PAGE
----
Harvard Law School cyber-law expert Lessig (Remix: Making Art and Commerce Thrive in the Hybrid Economy, 2008, etc.) turns his attention to what he believes to be rampant institutional corruption destroying American democracy.
While the U.S. Congress has lost credibility because of widespread conviction that senators and representatives are bought and paid for by special interests, the author argues that this is the fault of a system that has gone out of control rather than the personal venality of politicians. Lessig, a one-time conservative who supported President Obama, attributes this to systematic economic deregulation over the past 20 years, which has allowed for the concentration of wealth into the hands of a small number of individuals who now wield disproportionate power. He shows in detail how financial rather than national interest has come to dominate legislation and the practice of government on both sides of the aisle, despite stated political allegiance. A root cause is the rise of campaign spending, which has grown from $56,000 for a member of the House in 1974 to $1.3 million in 2008 and is still rising. Not only do politicians cater to their largest contributors, but a majority of their time and energy is necessarily diverted to fundraising for the next campaign. Lessig describes how entitlements to big business (“corporate welfare”) provide absolutely no benefit for average Americans or the poor, as exemplified by protective tariffs on sugar and support for ethanol production, which benefit agribusiness to the detriment of public health and the environment. He suggests that campaign-finance reform is the most important issue to be remedied, and he proposes a national discussion about the necessity for a constitutional convention to implement reform.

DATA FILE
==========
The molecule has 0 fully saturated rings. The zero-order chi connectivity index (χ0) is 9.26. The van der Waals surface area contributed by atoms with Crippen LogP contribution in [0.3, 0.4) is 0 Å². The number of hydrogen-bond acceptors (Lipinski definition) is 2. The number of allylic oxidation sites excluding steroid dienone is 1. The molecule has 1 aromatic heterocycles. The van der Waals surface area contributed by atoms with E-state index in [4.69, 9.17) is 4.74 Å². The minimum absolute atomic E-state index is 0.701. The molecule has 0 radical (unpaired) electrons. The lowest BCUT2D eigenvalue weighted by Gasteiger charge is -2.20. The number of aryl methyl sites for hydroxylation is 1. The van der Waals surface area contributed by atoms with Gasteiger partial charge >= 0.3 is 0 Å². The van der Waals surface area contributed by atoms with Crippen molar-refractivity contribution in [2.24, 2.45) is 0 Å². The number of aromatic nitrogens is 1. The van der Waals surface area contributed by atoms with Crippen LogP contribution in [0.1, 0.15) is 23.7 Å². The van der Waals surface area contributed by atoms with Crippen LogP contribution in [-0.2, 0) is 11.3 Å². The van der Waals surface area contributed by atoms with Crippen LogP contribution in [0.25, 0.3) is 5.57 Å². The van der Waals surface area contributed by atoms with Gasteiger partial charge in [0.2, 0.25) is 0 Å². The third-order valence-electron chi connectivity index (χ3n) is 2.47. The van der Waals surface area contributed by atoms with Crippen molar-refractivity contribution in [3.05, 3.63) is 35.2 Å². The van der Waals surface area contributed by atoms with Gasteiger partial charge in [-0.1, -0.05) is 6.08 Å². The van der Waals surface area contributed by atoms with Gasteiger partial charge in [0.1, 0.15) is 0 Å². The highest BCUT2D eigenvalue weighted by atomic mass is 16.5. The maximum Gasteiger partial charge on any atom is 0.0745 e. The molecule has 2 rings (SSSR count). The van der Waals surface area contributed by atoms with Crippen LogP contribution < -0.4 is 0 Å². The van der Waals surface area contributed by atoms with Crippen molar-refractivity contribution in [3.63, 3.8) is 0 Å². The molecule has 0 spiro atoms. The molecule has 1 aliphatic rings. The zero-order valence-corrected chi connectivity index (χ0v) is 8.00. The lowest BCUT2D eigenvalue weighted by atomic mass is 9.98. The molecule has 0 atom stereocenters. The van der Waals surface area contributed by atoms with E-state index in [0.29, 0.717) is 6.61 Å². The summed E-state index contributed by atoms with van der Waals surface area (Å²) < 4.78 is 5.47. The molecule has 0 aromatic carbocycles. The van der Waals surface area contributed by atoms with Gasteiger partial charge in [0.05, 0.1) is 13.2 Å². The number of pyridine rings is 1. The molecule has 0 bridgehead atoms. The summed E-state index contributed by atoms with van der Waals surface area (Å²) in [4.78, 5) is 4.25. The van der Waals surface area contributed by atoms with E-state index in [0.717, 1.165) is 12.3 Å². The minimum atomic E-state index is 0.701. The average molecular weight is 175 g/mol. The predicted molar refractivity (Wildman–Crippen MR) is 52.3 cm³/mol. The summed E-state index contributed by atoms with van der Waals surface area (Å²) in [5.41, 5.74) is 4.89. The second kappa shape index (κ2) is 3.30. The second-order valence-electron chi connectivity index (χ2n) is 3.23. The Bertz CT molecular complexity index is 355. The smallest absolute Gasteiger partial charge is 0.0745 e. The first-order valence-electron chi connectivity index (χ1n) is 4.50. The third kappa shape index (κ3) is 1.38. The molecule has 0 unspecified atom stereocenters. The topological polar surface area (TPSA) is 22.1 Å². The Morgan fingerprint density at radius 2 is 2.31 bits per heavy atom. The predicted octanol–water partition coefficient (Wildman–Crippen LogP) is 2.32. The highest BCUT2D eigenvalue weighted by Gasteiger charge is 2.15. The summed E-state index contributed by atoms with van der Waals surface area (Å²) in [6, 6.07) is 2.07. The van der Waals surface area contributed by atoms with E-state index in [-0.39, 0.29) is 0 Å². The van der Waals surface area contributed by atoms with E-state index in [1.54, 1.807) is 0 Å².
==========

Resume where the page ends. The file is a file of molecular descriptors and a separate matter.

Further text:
A well-reasoned argument on the structural problems now paralyzing American government, with a less-convincing proposed solution.